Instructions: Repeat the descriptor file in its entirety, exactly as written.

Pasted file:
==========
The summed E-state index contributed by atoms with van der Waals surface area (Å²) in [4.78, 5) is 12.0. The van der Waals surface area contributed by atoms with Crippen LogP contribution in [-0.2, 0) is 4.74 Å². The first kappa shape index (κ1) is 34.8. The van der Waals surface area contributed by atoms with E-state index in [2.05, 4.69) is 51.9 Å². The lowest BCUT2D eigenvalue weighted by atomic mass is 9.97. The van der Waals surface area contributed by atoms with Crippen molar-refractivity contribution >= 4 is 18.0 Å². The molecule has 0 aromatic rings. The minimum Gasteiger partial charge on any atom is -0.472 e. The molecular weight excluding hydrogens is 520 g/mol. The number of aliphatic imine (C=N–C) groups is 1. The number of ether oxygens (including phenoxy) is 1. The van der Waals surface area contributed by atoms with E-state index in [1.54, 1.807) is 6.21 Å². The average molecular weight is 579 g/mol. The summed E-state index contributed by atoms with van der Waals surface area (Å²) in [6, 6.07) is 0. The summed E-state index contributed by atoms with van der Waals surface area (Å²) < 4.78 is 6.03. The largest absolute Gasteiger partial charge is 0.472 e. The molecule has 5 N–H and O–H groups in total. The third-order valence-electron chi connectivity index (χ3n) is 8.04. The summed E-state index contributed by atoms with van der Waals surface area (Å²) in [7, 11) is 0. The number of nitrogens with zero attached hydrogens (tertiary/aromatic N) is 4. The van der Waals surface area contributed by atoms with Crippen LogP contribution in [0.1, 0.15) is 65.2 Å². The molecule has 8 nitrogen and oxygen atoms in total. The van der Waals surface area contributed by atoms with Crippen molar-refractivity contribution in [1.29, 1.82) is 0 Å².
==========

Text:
The summed E-state index contributed by atoms with van der Waals surface area (Å²) in [4.78, 5) is 12.0. The van der Waals surface area contributed by atoms with Crippen LogP contribution in [-0.2, 0) is 4.74 Å². The first kappa shape index (κ1) is 34.8. The van der Waals surface area contributed by atoms with E-state index in [2.05, 4.69) is 51.9 Å². The lowest BCUT2D eigenvalue weighted by atomic mass is 9.97. The van der Waals surface area contributed by atoms with Crippen molar-refractivity contribution >= 4 is 18.0 Å². The molecule has 0 aromatic rings. The minimum Gasteiger partial charge on any atom is -0.472 e. The molecular weight excluding hydrogens is 520 g/mol. The number of aliphatic imine (C=N–C) groups is 1. The number of ether oxygens (including phenoxy) is 1. The van der Waals surface area contributed by atoms with E-state index in [1.54, 1.807) is 6.21 Å². The average molecular weight is 579 g/mol. The summed E-state index contributed by atoms with van der Waals surface area (Å²) in [6, 6.07) is 0. The summed E-state index contributed by atoms with van der Waals surface area (Å²) < 4.78 is 6.03. The largest absolute Gasteiger partial charge is 0.472 e. The molecule has 5 N–H and O–H groups in total. The third-order valence-electron chi connectivity index (χ3n) is 8.04. The summed E-state index contributed by atoms with van der Waals surface area (Å²) in [7, 11) is 0. The number of nitrogens with zero attached hydrogens (tertiary/aromatic N) is 4. The van der Waals surface area contributed by atoms with Crippen LogP contribution in [0.1, 0.15) is 65.2 Å². The molecule has 8 nitrogen and oxygen atoms in total. The van der Waals surface area contributed by atoms with Crippen molar-refractivity contribution in [1.29, 1.82) is 0 Å².